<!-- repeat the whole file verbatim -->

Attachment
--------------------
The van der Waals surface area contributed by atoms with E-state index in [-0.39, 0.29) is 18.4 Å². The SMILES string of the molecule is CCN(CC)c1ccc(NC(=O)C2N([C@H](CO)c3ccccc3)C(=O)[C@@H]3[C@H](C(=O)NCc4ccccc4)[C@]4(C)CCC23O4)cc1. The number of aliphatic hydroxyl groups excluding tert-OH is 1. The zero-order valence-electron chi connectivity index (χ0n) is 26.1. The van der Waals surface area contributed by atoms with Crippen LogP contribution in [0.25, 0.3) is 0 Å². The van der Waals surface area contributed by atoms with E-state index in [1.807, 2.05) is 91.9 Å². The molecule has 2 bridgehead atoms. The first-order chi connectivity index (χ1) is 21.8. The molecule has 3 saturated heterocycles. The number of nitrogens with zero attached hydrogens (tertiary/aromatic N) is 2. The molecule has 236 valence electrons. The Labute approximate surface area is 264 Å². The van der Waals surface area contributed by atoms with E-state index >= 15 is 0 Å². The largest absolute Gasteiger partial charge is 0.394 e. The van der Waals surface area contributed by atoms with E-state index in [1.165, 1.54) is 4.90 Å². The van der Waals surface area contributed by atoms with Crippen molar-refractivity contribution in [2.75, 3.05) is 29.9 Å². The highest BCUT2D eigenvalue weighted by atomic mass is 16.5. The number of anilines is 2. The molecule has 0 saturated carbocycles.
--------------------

The van der Waals surface area contributed by atoms with E-state index in [-0.39, 0.29) is 18.4 Å². The SMILES string of the molecule is CCN(CC)c1ccc(NC(=O)C2N([C@H](CO)c3ccccc3)C(=O)[C@@H]3[C@H](C(=O)NCc4ccccc4)[C@]4(C)CCC23O4)cc1. The number of aliphatic hydroxyl groups excluding tert-OH is 1. The zero-order valence-electron chi connectivity index (χ0n) is 26.1. The van der Waals surface area contributed by atoms with Crippen LogP contribution in [0.25, 0.3) is 0 Å². The van der Waals surface area contributed by atoms with E-state index in [1.807, 2.05) is 91.9 Å². The molecule has 2 bridgehead atoms. The first-order chi connectivity index (χ1) is 21.8. The molecule has 3 saturated heterocycles. The number of nitrogens with zero attached hydrogens (tertiary/aromatic N) is 2. The molecule has 236 valence electrons. The Labute approximate surface area is 264 Å². The van der Waals surface area contributed by atoms with E-state index >= 15 is 0 Å². The largest absolute Gasteiger partial charge is 0.394 e. The van der Waals surface area contributed by atoms with E-state index in [1.165, 1.54) is 4.90 Å². The van der Waals surface area contributed by atoms with Crippen molar-refractivity contribution in [2.75, 3.05) is 29.9 Å². The highest BCUT2D eigenvalue weighted by atomic mass is 16.5. The number of anilines is 2. The molecule has 0 saturated carbocycles.